Re: Common laundry question
From: Katie Henry (
Date: Fri, 30 Nov 2012 18:13:57 -0800 (PST)
Not sure if someone has already mentioned this, but you might consider 
leasing laundry equipment, like regular condo and apartment buildings do. 

At my former community, all of the units (a 56-unit multifamily building) had 
washer/dryer hook-ups installed during construction. By a couple years in, 
roughly half of the households had their own w/d. I think for new construction 
it's a good idea to have a laundry closet or space in every unit with hookups. 
If the buyers don't want their own equipment, they've got an extra closet. If 
they do want their own equipment but there's nowhere to put it, that could be a 
turn-off or even a deal-breaker.

We initially leased two washers and two dryers. After a couple of years, seeing 
that there was plenty of demand, we added a third set.

The cost of the lease in 2010 was $166/month for the six machines -- shiny new 
commercial-grade equipment, the most energy-efficient models available. The 
lease covered maintenance and repair, and allowed you to swap out your 

periodically for the latest and greatest. I don't know how that compares to the 
cost of owning your equipment and being responsible for repair and replacement, 
but there is a lot to be said for having a known fixed cost every month with no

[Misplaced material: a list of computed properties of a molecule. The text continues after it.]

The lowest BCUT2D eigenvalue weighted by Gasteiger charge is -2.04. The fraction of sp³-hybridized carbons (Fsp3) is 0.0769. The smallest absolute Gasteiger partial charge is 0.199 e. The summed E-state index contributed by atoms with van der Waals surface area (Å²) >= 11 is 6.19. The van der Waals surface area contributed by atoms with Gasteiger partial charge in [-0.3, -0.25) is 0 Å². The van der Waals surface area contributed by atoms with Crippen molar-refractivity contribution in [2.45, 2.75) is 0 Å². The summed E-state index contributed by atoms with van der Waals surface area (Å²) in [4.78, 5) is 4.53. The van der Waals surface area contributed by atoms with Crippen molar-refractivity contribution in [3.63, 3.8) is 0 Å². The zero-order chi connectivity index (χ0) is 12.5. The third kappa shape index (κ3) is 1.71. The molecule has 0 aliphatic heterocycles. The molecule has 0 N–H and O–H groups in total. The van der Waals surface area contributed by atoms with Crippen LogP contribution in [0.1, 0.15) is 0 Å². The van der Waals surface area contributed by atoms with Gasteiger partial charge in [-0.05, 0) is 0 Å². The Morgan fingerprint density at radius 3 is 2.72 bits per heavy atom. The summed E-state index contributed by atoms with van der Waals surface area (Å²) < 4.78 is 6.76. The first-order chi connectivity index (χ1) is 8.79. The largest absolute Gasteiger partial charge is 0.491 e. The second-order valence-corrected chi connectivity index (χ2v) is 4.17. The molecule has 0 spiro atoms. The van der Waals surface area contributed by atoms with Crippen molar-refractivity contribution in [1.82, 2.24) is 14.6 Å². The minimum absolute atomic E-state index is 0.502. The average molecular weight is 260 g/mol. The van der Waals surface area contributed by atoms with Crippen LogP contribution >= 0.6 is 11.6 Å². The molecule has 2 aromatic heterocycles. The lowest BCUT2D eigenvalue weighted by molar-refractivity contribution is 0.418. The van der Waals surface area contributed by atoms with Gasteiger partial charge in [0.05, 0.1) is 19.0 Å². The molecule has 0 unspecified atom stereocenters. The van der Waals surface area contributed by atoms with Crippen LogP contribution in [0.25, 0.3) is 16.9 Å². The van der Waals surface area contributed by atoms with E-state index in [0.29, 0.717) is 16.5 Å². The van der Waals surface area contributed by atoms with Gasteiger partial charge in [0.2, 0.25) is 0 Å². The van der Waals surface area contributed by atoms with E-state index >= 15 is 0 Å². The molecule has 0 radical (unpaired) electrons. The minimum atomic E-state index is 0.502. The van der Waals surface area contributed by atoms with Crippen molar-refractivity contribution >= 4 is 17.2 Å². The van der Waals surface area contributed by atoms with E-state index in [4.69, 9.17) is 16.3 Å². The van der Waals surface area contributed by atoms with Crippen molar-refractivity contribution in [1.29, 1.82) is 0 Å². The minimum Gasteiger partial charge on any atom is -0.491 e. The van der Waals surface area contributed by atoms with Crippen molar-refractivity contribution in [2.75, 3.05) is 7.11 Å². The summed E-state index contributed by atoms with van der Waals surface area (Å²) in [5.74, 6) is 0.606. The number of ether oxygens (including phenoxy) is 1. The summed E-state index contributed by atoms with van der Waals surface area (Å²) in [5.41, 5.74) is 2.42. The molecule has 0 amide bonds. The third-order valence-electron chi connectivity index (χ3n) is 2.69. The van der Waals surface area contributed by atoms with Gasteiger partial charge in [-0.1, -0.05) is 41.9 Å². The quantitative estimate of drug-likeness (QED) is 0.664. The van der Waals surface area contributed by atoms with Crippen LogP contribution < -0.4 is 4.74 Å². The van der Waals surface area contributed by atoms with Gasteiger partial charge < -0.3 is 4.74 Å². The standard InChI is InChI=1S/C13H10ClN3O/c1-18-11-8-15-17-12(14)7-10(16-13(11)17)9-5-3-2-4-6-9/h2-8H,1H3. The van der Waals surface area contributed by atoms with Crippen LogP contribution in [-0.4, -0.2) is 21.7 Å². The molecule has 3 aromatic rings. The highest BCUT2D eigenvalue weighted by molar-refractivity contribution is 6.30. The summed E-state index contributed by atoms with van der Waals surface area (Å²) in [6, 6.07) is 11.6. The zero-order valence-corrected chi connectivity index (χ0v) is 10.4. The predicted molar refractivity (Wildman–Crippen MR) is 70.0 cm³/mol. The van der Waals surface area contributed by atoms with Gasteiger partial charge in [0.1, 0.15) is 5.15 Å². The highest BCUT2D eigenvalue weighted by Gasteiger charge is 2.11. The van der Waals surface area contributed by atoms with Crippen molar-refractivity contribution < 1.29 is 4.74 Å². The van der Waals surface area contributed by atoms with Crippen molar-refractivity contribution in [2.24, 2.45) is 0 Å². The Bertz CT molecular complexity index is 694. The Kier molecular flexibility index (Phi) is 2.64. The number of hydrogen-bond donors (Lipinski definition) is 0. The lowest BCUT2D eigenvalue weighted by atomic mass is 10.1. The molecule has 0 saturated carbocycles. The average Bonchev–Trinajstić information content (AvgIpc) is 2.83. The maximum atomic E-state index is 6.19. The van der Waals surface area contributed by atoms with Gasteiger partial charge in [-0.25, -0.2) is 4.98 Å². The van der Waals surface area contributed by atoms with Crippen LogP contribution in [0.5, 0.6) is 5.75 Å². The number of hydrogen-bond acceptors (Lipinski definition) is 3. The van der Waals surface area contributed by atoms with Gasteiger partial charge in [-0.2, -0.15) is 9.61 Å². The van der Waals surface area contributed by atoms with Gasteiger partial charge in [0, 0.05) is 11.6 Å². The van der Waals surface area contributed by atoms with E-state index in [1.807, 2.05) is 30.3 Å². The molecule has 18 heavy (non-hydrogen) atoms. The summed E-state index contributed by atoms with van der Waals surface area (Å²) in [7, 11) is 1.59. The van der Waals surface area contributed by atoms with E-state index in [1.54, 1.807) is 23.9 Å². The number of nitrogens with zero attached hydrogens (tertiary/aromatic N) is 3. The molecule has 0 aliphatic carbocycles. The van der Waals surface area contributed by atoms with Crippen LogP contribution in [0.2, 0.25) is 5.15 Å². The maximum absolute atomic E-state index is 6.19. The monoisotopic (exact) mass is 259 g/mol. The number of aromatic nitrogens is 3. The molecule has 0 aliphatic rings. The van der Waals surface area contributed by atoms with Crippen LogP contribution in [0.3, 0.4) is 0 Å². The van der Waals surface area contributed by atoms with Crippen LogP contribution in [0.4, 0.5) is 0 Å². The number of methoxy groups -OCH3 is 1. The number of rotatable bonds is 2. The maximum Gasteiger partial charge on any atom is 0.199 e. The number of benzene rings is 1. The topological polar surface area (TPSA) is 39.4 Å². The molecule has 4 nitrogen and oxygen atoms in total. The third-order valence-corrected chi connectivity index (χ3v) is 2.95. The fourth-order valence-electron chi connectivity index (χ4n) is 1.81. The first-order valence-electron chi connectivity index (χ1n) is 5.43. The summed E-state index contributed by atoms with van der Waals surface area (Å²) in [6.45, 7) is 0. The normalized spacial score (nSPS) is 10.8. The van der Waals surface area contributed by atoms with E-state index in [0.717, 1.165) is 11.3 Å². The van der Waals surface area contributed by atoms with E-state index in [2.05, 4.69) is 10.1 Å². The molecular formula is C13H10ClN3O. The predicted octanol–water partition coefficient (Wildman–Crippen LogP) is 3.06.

Most companies that lease laundry equipment operate on an income-sharing basis, 
where they get a certain amount of the proceeds and the landlord gets the rest 
(which I think is why a lot of apartment buildings have crummy old equipment -- 
the landlord keeps a bigger cut). We just wanted a flat monthly fee, which was 

new experience for them. We had them omit the coin slots, since we did not 
intend to charge for laundry room use. There was some discussion of charging, 
but it never went anywhere (at least while I was living there) because 
households with their own equipment also used the laundry room quite a bit so 
they could knock everything out at once, so it was seen as a community-wide 

If you are planning a laundry room, have your architect leave plenty of room 

folding tables, drying racks, shelving for people to store their laundry 
supplies, and incoming/outgoing laundry baskets. It needs to be a lot bigger 
than a laundry room in a conventional condo/apartment building since it is much 
more of a communal space.

Katie Henry

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